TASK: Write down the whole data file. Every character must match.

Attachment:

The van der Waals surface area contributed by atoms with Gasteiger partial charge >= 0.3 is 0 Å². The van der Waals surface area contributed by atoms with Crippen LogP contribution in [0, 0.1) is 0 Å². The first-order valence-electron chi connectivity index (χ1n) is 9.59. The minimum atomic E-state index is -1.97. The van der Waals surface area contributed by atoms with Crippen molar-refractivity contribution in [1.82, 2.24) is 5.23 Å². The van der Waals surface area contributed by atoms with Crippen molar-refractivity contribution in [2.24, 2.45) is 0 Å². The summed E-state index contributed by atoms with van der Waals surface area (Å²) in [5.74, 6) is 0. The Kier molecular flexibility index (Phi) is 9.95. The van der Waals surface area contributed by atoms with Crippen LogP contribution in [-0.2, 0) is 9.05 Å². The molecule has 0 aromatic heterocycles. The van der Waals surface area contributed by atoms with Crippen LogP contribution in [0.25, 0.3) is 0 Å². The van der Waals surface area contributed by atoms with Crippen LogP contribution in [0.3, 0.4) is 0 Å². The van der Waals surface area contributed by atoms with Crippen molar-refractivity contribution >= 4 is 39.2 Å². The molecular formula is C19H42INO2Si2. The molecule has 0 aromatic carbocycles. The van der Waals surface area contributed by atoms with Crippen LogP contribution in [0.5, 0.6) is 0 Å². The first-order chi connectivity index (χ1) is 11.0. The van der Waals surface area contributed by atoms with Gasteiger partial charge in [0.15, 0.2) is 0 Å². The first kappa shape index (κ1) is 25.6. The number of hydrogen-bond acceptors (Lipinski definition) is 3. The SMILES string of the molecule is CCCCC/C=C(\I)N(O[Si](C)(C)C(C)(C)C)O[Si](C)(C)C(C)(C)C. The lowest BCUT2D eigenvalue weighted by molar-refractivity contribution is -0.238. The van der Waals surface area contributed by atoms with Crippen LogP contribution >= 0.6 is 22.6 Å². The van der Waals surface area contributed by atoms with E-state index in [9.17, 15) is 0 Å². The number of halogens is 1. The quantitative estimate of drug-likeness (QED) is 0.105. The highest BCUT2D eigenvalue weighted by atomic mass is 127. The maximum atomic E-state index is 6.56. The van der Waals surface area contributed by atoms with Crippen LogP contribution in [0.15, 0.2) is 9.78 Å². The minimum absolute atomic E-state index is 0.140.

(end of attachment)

The van der Waals surface area contributed by atoms with Gasteiger partial charge >= 0.3 is 0 Å². The van der Waals surface area contributed by atoms with Crippen LogP contribution in [0, 0.1) is 0 Å². The first-order valence-electron chi connectivity index (χ1n) is 9.59. The minimum atomic E-state index is -1.97. The van der Waals surface area contributed by atoms with Crippen molar-refractivity contribution in [1.82, 2.24) is 5.23 Å². The van der Waals surface area contributed by atoms with Crippen molar-refractivity contribution in [2.24, 2.45) is 0 Å². The summed E-state index contributed by atoms with van der Waals surface area (Å²) in [5.74, 6) is 0. The Kier molecular flexibility index (Phi) is 9.95. The van der Waals surface area contributed by atoms with Crippen LogP contribution in [-0.2, 0) is 9.05 Å². The molecule has 0 aromatic heterocycles. The van der Waals surface area contributed by atoms with Crippen LogP contribution in [0.25, 0.3) is 0 Å². The van der Waals surface area contributed by atoms with Crippen LogP contribution in [0.3, 0.4) is 0 Å². The van der Waals surface area contributed by atoms with Crippen molar-refractivity contribution >= 4 is 39.2 Å². The molecular formula is C19H42INO2Si2. The molecule has 0 aromatic carbocycles. The van der Waals surface area contributed by atoms with Crippen LogP contribution in [0.5, 0.6) is 0 Å². The first-order chi connectivity index (χ1) is 11.0. The van der Waals surface area contributed by atoms with Gasteiger partial charge in [0.15, 0.2) is 0 Å². The first kappa shape index (κ1) is 25.6. The number of hydrogen-bond acceptors (Lipinski definition) is 3. The SMILES string of the molecule is CCCCC/C=C(\I)N(O[Si](C)(C)C(C)(C)C)O[Si](C)(C)C(C)(C)C. The lowest BCUT2D eigenvalue weighted by molar-refractivity contribution is -0.238. The van der Waals surface area contributed by atoms with Crippen LogP contribution >= 0.6 is 22.6 Å². The van der Waals surface area contributed by atoms with E-state index in [9.17, 15) is 0 Å². The number of halogens is 1. The quantitative estimate of drug-likeness (QED) is 0.105. The highest BCUT2D eigenvalue weighted by atomic mass is 127. The maximum atomic E-state index is 6.56. The van der Waals surface area contributed by atoms with Crippen LogP contribution in [0.15, 0.2) is 9.78 Å². The minimum absolute atomic E-state index is 0.140.